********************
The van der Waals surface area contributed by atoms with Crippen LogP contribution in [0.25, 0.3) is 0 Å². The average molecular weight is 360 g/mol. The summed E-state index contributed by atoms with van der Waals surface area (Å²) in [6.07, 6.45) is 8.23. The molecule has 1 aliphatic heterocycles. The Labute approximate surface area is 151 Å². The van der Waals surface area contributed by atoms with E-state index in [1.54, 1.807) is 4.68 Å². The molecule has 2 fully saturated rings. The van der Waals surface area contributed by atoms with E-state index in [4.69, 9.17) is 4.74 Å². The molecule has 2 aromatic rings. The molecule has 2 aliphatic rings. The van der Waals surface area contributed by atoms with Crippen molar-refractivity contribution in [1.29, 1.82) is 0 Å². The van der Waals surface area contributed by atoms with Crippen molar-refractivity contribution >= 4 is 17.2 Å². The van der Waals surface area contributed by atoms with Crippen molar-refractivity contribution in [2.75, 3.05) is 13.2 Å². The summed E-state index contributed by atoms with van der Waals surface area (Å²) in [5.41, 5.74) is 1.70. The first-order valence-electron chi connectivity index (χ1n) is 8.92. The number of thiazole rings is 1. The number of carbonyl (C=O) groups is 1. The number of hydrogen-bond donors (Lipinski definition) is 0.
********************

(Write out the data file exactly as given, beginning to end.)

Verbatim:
The van der Waals surface area contributed by atoms with Crippen LogP contribution in [0.25, 0.3) is 0 Å². The average molecular weight is 360 g/mol. The summed E-state index contributed by atoms with van der Waals surface area (Å²) in [6.07, 6.45) is 8.23. The molecule has 1 aliphatic heterocycles. The Labute approximate surface area is 151 Å². The van der Waals surface area contributed by atoms with E-state index in [1.54, 1.807) is 4.68 Å². The molecule has 2 fully saturated rings. The van der Waals surface area contributed by atoms with E-state index in [4.69, 9.17) is 4.74 Å². The molecule has 2 aromatic rings. The molecule has 2 aliphatic rings. The van der Waals surface area contributed by atoms with Crippen molar-refractivity contribution in [1.29, 1.82) is 0 Å². The van der Waals surface area contributed by atoms with Crippen molar-refractivity contribution >= 4 is 17.2 Å². The van der Waals surface area contributed by atoms with Crippen molar-refractivity contribution in [2.75, 3.05) is 13.2 Å². The summed E-state index contributed by atoms with van der Waals surface area (Å²) in [5.41, 5.74) is 1.70. The first-order valence-electron chi connectivity index (χ1n) is 8.92. The number of thiazole rings is 1. The number of carbonyl (C=O) groups is 1. The number of hydrogen-bond donors (Lipinski definition) is 0.